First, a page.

Conventional wisdom is that as president, Joe Biden will have a hard time getting much legislation through Congress because Democrats will have only a narrow majority in the House, and because Republicans’ seem likely to keep control over the Senate.
Conventional wisdom ignores the possibility that Republicans and Democrats could work together to draft and pass bipartisan bills. Members of Congress have succeeded at getting some health measures signed into law in recent years.
- Tools for studying lawmakers’ legislative efforts are available here.
- An article about a recent House health insurance policy hearing is available here.
President Donald Trump and Congress have succeeded at zeroing out the Affordable Care Act individual mandate penalty, postponing the start date of the ACA excise tax on high-cost health plans, and enacting two bipartisan drug price bills: the “Know the Lowest Price Act of 2018″ bill and the “Patient Right to Know Drug Prices Act” bill.
For Biden, one major obstacle could be procedural issues: Trump is continuing to challenge the outcome of the Nov. 3 election in the courts, and by trying to persuade members of the Electoral College to vote for him.
Assuming that Biden takes office in January, and that Republicans continue to have a narrow majority in the Senate, the easiest way for Biden to get legislation through Congress would be to focus on measures introduced by Senate Republicans, that just about all Democrats in the Senate can support, that relate to the federal budget.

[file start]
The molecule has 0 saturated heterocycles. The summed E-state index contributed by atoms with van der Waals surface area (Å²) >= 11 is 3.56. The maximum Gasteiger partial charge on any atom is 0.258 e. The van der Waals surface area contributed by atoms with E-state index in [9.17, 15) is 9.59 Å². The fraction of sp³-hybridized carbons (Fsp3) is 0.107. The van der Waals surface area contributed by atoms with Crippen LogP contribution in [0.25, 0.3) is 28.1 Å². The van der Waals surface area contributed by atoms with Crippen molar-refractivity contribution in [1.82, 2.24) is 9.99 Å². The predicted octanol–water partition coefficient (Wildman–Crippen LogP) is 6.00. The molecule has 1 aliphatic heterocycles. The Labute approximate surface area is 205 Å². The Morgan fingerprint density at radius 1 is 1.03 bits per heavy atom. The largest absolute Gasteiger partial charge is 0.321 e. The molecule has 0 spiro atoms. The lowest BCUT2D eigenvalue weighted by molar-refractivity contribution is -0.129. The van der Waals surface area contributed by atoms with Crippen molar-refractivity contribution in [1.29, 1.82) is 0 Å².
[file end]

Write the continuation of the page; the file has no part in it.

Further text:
Focusing on broadly popular measures that were originally sponsored by Senate Republicans could, possibly, attract enough Republican votes in the Senate for supporters to cobble together a Senate majority.
Senators normally need at least 60 votes to get a bill to the floor of the Senate.
But senators can get budget packages to the floor with just 51 votes. A senator can squeeze almost any measure into a budget package, if the Senate parliamentarian rules that the measure is germane to the budget.
One way to identify health policy initiatives with broad enough support to get through the Senate in budget package might be to look at bills sponsored or cosponsored by some of the Republican senators most likely to cross party lines to vote for a bill, such as Sen. Susan Collins, R-Maine, and Sen. Lisa Murkowski, R-Alaska.
For a look at some health insurance and health policy bills that look as if they could overcome partisan gridlock in the Senate, see the slideshow above. (Wiggle your pointer over the first slide to make the control arrows show up.)
— Read 5 Top Biden Health Bill Gatekeeper Prospects, on ThinkAdvisor.